The Financial Industry Regulatory Authority’s (FINRA) annual report on examinations and risk monitoring contains insights on issues the organization uncovered in 2021 regarding broker-dealers’ compliance with Regulation Best Interest (Reg BI) during the rule’s first full year in existence.

The “2022 Report on FINRA’s Examination and Risk Monitoring Program” also addresses emerging anti-money laundering (AML) trends involving low-priced securities offerings and initial public offerings (IPOs) of Chinese-based companies.

“Today’s securities industry landscape is highly dynamic in terms of business models, technologies, products, and compliance practices,” said Greg Ruppert, FINRA’s executive vice president, member supervision, in a press release Wednesday. “This report looks at these significant changes through the lens of FINRA’s commitment to investor protection and market integrity so that firms’ compliance programs can benefit from our findings about emerging and ongoing issues.”

The report’s introduction states firms should use the findings and “consider incorporating relevant practices into [their] compliance program in a manner tailored to [their] activities.”

The report contains many observations about firms’ compliance (or lack thereof) with Reg BI, which took effect in June 2020.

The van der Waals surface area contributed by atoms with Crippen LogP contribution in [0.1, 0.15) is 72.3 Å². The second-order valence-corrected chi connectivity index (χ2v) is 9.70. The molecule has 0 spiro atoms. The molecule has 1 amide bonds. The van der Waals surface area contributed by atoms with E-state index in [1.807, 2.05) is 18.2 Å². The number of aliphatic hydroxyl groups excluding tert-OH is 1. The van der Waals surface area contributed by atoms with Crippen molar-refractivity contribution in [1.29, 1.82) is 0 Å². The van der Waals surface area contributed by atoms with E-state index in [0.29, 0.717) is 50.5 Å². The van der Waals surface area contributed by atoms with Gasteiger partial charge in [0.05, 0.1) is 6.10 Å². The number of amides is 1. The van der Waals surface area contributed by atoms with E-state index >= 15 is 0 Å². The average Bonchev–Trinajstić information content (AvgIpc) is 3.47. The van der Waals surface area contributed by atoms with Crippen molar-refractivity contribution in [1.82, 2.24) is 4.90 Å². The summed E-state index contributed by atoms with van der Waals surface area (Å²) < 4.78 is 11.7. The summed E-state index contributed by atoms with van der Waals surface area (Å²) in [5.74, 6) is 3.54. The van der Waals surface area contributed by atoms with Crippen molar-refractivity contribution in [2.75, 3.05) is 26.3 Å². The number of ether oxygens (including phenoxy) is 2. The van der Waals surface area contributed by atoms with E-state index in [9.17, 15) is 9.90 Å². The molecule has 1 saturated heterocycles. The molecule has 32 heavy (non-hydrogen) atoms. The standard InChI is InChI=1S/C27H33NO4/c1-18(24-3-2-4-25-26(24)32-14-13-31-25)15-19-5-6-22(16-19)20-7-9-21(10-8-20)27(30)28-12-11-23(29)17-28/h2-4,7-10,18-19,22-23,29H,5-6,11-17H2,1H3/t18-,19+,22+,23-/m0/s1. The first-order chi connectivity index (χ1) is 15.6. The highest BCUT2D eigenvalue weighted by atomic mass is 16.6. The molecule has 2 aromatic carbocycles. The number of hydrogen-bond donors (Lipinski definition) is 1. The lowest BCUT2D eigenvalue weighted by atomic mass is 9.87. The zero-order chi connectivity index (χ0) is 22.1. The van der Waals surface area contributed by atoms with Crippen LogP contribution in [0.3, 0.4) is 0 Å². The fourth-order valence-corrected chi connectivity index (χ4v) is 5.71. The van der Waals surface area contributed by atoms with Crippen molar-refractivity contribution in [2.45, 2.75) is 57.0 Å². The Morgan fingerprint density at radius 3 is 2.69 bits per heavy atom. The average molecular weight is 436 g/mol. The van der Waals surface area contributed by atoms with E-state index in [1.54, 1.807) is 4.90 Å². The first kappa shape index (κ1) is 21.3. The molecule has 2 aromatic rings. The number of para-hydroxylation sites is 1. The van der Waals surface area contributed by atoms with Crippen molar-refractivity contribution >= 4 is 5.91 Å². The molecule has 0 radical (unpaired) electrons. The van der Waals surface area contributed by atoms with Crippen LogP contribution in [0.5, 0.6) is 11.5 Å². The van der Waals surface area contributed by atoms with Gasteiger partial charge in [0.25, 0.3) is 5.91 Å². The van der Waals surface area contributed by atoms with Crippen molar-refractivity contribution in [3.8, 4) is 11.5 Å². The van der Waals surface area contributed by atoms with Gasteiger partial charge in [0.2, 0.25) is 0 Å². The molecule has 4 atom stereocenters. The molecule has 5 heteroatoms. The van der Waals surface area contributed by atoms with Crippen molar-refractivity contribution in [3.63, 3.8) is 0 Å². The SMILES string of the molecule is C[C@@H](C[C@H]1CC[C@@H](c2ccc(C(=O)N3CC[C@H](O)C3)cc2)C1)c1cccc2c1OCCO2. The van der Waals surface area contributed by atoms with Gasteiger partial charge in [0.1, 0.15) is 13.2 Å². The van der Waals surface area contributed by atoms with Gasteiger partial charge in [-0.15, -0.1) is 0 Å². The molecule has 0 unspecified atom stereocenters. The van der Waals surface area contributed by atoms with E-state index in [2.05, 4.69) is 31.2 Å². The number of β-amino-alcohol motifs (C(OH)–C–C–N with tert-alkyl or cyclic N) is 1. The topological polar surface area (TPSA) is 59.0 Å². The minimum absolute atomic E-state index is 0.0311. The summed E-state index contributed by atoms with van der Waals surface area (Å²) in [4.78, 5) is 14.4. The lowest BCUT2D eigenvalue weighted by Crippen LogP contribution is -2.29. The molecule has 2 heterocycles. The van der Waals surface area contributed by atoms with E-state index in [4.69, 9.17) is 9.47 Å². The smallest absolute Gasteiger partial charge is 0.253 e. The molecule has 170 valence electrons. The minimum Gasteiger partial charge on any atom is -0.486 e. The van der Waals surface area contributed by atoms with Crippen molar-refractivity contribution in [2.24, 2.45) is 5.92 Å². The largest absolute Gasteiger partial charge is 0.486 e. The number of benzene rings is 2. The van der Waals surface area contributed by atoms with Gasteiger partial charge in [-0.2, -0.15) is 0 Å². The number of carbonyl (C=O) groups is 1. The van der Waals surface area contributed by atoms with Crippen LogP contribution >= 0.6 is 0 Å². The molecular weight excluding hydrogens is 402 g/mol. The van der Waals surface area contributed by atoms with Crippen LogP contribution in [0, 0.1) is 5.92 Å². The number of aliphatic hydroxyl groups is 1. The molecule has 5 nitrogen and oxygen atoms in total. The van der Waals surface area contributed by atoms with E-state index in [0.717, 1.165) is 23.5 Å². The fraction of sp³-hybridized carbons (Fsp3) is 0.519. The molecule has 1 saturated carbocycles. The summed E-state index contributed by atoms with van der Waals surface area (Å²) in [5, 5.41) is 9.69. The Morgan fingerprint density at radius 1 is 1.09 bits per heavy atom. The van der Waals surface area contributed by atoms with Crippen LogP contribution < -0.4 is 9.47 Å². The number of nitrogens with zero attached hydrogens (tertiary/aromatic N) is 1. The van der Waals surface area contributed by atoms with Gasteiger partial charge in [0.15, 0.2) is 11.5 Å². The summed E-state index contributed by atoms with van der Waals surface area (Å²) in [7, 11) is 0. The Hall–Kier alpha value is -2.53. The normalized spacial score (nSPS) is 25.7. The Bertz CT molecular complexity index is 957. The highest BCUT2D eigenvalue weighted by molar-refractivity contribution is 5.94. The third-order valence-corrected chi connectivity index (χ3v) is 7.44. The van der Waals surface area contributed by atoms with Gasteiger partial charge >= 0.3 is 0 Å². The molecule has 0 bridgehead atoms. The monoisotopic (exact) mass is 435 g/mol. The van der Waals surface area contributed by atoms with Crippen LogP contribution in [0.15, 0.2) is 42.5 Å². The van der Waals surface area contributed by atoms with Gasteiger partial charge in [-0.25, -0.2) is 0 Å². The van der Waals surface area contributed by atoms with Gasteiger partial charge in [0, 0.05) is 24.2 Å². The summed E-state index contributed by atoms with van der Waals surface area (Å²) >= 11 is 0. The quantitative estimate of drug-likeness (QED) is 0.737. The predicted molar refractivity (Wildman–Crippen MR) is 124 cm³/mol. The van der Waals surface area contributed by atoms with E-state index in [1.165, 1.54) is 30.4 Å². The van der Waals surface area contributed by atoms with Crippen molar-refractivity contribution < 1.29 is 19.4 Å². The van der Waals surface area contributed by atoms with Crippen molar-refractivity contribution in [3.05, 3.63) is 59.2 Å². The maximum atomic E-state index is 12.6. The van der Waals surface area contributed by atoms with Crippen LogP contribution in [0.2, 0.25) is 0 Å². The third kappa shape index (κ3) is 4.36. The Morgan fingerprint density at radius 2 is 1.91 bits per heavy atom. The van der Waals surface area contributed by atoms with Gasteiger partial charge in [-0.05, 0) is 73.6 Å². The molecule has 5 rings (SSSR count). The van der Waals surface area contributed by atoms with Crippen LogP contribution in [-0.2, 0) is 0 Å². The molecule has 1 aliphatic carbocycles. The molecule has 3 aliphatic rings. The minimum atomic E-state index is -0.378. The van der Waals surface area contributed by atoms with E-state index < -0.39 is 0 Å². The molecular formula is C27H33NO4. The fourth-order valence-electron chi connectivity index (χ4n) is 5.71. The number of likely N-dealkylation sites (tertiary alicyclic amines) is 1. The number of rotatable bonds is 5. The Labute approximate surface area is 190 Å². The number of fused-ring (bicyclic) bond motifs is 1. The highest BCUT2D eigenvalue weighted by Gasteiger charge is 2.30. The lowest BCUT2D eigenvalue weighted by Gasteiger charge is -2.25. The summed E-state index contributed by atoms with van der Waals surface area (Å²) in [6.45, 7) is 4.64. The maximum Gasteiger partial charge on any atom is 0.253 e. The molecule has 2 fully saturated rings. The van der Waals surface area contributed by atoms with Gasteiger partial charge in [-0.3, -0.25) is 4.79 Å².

Reg BI is intended to enhance the quality and transparency of retail investors’ relationships with investment advisers and broker-dealers. It requires broker-dealers to “act in the best interest of a retail customer” when making a recommendation of any securities transaction or investment strategy involving securities to a retail customer.

The rule also requires broker-dealers to file client or customer relationship summaries to their retail customers via Form CRS, which lists investment services provided, fees, conflicts of interest, and legal and disciplinary history of the firms and financial professionals.

FINRA found during examinations of broker-dealers that some did not modify their policies and procedures to comply with the new disclosure requirements of Reg BI and did not adequately train employees responsible for complying with the rule.

Firms also failed to adhere to core tenets of the regulation, by making recommendations to retail clients that were not in the client’s best interest; by not disclosing conflicts of interest; and by not providing “full and fair” disclosures of all material facts regarding fees, conflicts of interest, and limitations in securities offerings.

Form CRS compliance failures included disclosures that were too long, omitted material facts, distorted an adviser’s disciplinary record, and failed to describe compensation and compensation-related conflicts. There were also issues with broker-dealers not properly posting the disclosure on their websites and mistakenly interpreting whether they should file Form CRS.

In July 2021, the Securities and Exchange Commission (SEC) fined 27 firms a total of almost $1 million for failing to deliver Form CRS by the agency’s deadline. Six of those firms were broker-dealers regulated by FINRA. Another six broker-dealers were fined by the SEC for Form CRS violations as part of a second wave of enforcement actions announced Feb. 15.

Other examination findings

AML obligations under the Bank Secrecy Act are always an area of focus for FINRA during examinations.

In 2021, FINRA identified an emerging fraud risk with low-priced securities offerings. Some signs of potentially fraudulent activities associated with these types of securities include: